At the sentencing hearing the trial court found the following aggravating circumstances: 1) the young age of the victim; 2) Trusley's position of trust with the victim and his family; 3) Trusley's need for correctional or rehabilitative treatment by a penal facility; 4) imposition of a sentence less than the enhanced sentence would depreciate the seriousness of the crime; and 5) the nature and circumstances of the crime. It found as mitigating circumstances: 1) Trusley had little criminal history; 2) prolonged incarceration would result in hardship to Trusley's dependents; and 3) the crime was the result of circumstances unlikely to reoccur. Finding the aggravators outweighed the mitigators, the court sentenced Trusley to the maximum sentence of eight years and suspended two years.
DISCUSSION AND DECISION
Prior to the United States Supreme Court's decision in Blakely v. Washington, 542 U.S. 296, 124 S.Ct. 2531, 159 L.Ed.2d 403 (2004), reh'g denied, we reviewed our trial courts' sentencing decisions for an abuse of discretion.5 See, e.g., Bocko v. State, 769 N.E.2d 658, 667 (Ind.Ct.App.2002), reh'g denied, trans. denied 783 N.E.2d 702 (Ind.2002). If a trial court used aggravating or mitigating circumstances to modify the presumptive sentence, all we required the trial court to do was: (1) identify all significant mitigating and aggravating circumstances; (2) state the specific reason why each circumstance is determined to be mitigating or aggravating; and (3) articulate the court's evaluation and balancing of the circumstances. See id.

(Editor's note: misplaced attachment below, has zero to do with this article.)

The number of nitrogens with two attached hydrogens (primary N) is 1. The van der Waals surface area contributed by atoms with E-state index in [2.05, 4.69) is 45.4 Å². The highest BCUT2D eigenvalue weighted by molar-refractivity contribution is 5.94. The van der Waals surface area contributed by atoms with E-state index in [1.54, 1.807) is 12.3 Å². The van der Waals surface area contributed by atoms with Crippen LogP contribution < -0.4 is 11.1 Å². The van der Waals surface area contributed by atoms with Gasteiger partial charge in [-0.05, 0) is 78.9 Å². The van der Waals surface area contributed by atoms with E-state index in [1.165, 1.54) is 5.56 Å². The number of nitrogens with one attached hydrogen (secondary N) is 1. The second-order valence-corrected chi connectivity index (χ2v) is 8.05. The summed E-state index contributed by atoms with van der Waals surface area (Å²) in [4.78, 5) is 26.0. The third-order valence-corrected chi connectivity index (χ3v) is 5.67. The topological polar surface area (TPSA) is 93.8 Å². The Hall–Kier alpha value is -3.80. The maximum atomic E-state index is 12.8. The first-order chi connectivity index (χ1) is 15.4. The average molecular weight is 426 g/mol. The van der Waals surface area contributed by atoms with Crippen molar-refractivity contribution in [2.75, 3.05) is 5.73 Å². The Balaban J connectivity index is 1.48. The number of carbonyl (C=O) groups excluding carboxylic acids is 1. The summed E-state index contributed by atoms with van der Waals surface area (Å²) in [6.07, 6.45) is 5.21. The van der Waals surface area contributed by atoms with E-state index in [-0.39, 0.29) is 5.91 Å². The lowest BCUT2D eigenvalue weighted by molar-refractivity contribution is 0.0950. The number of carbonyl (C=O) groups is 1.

The Blakely Court applied the rule set forth in Apprendi v. New Jersey, 530 U.S. 466, 490, 120 S.Ct. 2348, 147 L.Ed.2d 435 (2000), which stated “Other than the fact of a prior conviction, any fact that increases the penalty for a crime beyond the prescribed statutory maximum must be submitted to a jury and proved beyond a reasonable doubt.” Based on that holding, the Blakely Court held the Sixth Amendment requires a jury to determine beyond a reasonable doubt the existence of aggravating factors used to increase a sentence above the presumptive sentence assigned by the legislature.6 124 S.Ct. at 2536.